Activity 2: Serendipity
Activity time: 7 minutes
Materials for Activity
- Newsprint, markers, and tape
Preparation for Activity
- Post blank newsprint.
Description of Activity
Miracles and science are not incompatible. Sometimes the unexplained is simply the unexplored. Many expeditions taken in the name of science have ended some very unexpected results. Explore the concept of serendipity with participants, of being in the right place at the right time, of accidentally stumbling on something fortunate, especially while looking for something entirely unrelated. Share an example or two from this list:
- The first European to see the coast of North America was reputedly an Icelander, Bjarni Herjolfsson, who was blown off course by a storm in the year 985 or 986 CE while trying to reach Greenland.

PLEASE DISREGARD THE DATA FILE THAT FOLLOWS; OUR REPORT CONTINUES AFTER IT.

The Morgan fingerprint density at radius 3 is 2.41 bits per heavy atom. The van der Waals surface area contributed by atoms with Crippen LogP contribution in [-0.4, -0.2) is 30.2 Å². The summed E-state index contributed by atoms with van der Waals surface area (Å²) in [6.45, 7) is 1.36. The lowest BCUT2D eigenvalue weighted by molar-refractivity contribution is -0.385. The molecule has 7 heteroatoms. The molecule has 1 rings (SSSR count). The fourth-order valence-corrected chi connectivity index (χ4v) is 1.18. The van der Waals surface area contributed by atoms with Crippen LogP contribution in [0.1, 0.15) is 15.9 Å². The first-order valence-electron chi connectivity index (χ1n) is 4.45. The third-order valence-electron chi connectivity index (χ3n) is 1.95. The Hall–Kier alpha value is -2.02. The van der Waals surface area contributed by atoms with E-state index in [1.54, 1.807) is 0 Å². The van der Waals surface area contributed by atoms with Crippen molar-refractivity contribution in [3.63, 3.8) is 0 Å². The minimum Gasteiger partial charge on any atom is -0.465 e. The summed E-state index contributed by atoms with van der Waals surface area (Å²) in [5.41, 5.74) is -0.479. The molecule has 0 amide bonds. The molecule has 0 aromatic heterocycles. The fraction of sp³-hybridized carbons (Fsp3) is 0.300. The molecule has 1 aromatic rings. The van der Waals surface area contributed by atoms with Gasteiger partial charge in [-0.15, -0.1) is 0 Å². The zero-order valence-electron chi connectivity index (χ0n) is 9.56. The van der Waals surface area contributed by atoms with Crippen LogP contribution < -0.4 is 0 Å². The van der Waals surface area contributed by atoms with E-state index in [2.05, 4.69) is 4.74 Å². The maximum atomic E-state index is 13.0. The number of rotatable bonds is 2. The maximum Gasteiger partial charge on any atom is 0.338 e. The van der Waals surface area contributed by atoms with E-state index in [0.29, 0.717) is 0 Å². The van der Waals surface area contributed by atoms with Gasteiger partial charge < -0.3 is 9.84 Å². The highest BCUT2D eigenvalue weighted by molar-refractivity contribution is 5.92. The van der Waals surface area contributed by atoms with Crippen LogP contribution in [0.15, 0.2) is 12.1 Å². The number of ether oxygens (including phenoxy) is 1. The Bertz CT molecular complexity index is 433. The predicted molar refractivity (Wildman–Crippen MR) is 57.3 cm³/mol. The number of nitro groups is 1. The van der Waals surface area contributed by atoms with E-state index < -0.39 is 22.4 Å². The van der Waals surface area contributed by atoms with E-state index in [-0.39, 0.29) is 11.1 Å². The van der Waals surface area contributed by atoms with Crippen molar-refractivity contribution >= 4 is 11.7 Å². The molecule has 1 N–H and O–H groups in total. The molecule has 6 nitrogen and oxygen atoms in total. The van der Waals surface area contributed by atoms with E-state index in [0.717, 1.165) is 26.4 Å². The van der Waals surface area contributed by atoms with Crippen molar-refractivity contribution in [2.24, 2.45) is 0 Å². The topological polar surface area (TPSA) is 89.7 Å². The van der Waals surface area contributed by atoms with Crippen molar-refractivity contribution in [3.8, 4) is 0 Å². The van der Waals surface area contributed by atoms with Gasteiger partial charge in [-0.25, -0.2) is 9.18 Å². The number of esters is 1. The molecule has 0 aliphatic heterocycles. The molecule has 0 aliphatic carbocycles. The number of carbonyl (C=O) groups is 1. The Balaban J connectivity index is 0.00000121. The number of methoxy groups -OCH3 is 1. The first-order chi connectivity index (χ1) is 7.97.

- The Slinky was invented by US Navy engineer Richard T. James after he accidentally knocked a torsion spring off his worktable and observed its unique motion.
- Chocolate chip cookies were invented by Ruth Wakefield when she attempted to make chocolate drop cookies. She did not have the required chocolate so she broke up a candy bar and placed the chunks into the cookie mix. These chunks later became the candy we now know as chocolate chips.
- Pluto's moon, Charon, was discovered by US astronomer James Christy in 1978. He was going to discard what he thought was a defective photographic plate of Pluto, but his Star Scan machine broke down. While it was being repaired, he had time to study the plate again and discovered others in the archives with the same "defect" (a bulge in the planet's image, which was actually a large moon).
Write the word “serendipity” on newsprint. Ask participants for ideas about or definitions of the word. Use it in a sentence, such as: “Just as the funeral ended, the serendipitous appearance of a rainbow soothed the sad family.” Invite them to share examples from their own experiences. Say that you will share a story about another serendipitous discovery.